The Two Creeks Misadventure
This article originally appeared on Hammer Canada's Blog
Call it a misadventure, call it epic, call it unforgettable. One thing is for certain, our recent ‘Two Creeks Expedition’ did not go to plan.
Envisioned as an exploratory canoe route linking two creeks flowing from the Algonquin Dome to the mighty Ottawa River, it seemed like quite the amazing adventure. A +13km ‘portage’ linking the creek systems was supposed to be one of the greatest challenges, but we would soon learn environmental conditions were to be our greatest foe.
It was late April and the lakes and rivers of Southern Ontario were ice free. However, as we drove north, we witnessed a lingering winter. Conditions rapidly deteriorated within 50km of our put-in; frozen lakes and patchy snow in the bush. As we were primarily paddling creeks, we were less concerned with the iced lakes and snowy woods as the creeks were in a full torrent of ice-free melt water.
Pushing our way upstream against the heavy spring flow was slow and arduous, but we were making progress. As we neared the first portage, we were greeted with an unwelcome sight; a path blanketed in over a foot of snow. Postholing under the burden of laden pack and canoe we made slow progress as every step was met with a hefty drop in the snow. Things got worse as we made our way further up the creek. We were gaining elevation fast as we bypassed countless waterfalls. Consequently, and much to our dismay, the snow depth was increasing. The expedition was beginning to appear futile as we attempted a rugged (read: not been used in decades) portage littered with blowdowns and waist deep snow. The 585m bushwhack slog took us over 3hrs.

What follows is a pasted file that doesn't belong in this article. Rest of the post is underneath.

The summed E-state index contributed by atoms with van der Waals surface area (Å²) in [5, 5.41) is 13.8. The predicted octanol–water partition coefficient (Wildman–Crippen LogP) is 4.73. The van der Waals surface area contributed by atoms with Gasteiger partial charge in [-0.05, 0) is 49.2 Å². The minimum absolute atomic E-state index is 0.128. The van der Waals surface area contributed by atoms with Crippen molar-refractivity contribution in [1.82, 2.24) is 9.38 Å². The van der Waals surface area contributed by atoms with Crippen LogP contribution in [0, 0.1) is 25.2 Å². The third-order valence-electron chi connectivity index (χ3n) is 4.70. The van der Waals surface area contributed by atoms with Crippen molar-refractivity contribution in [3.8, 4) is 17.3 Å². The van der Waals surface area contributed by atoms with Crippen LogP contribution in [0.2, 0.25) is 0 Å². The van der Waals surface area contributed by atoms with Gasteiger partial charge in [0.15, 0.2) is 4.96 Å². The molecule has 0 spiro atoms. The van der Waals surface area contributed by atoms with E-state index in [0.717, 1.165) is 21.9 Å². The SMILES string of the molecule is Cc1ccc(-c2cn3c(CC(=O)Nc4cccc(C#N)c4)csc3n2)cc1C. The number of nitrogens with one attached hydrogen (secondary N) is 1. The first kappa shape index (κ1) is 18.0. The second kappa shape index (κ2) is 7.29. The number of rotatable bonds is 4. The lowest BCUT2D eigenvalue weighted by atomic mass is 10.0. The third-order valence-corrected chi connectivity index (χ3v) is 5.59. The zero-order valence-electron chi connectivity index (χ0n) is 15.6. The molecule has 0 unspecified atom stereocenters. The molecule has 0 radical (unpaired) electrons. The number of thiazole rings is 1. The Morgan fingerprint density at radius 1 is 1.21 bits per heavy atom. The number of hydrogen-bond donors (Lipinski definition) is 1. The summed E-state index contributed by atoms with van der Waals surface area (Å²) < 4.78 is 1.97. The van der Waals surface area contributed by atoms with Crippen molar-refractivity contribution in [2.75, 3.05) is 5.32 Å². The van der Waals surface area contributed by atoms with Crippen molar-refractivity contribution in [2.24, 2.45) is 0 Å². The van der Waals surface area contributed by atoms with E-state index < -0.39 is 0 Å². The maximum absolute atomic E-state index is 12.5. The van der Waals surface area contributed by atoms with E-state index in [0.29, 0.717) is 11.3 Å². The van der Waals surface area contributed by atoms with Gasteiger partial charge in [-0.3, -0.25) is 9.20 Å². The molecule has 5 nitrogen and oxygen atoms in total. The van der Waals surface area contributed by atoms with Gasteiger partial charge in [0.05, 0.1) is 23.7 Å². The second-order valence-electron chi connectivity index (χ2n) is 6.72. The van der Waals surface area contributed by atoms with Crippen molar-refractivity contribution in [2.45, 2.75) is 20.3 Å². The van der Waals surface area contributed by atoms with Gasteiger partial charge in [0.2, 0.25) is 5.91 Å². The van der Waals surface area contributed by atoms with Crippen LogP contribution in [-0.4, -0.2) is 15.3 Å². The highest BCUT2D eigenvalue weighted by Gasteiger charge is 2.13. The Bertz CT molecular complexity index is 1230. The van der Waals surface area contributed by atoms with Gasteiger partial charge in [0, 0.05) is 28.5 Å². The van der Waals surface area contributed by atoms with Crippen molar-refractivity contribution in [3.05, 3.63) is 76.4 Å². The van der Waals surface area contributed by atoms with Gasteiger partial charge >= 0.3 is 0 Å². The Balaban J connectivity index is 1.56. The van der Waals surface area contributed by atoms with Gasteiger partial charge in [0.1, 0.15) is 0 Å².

By the second day we were kilometers off the preplanned goal. Stubborn, determined and with a degree of slight optimism, we forged our way deeper up the creek towards the headwaters. Little did we know, the worst was yet to come.
As we approached a small lake where the creek slowed and widened, we discovered a blanket of ice as far as the eye could see. Too thick to break through and too unstable to support our weight, we had no practical way of bypassing the obstacle. This was as far as we could go. There was no way we could forge ahead given the remaining supplies and allocated supplies. Iced-in, the final nail in hypothetical coffin for the expedition.
Not to be fully dismayed by less than optimal conditions, we made light of our situation and spent the remaining days taking our time paddling downstream and running the many rapids we had bypassed on our upstream trudge. Sure, we didn’t meet our goal, but the trip was still a success as we got an early jump on the paddling season!
One thing is for certain, we’ll be back.
What got us through the trip by fueling us on the grueling portages:
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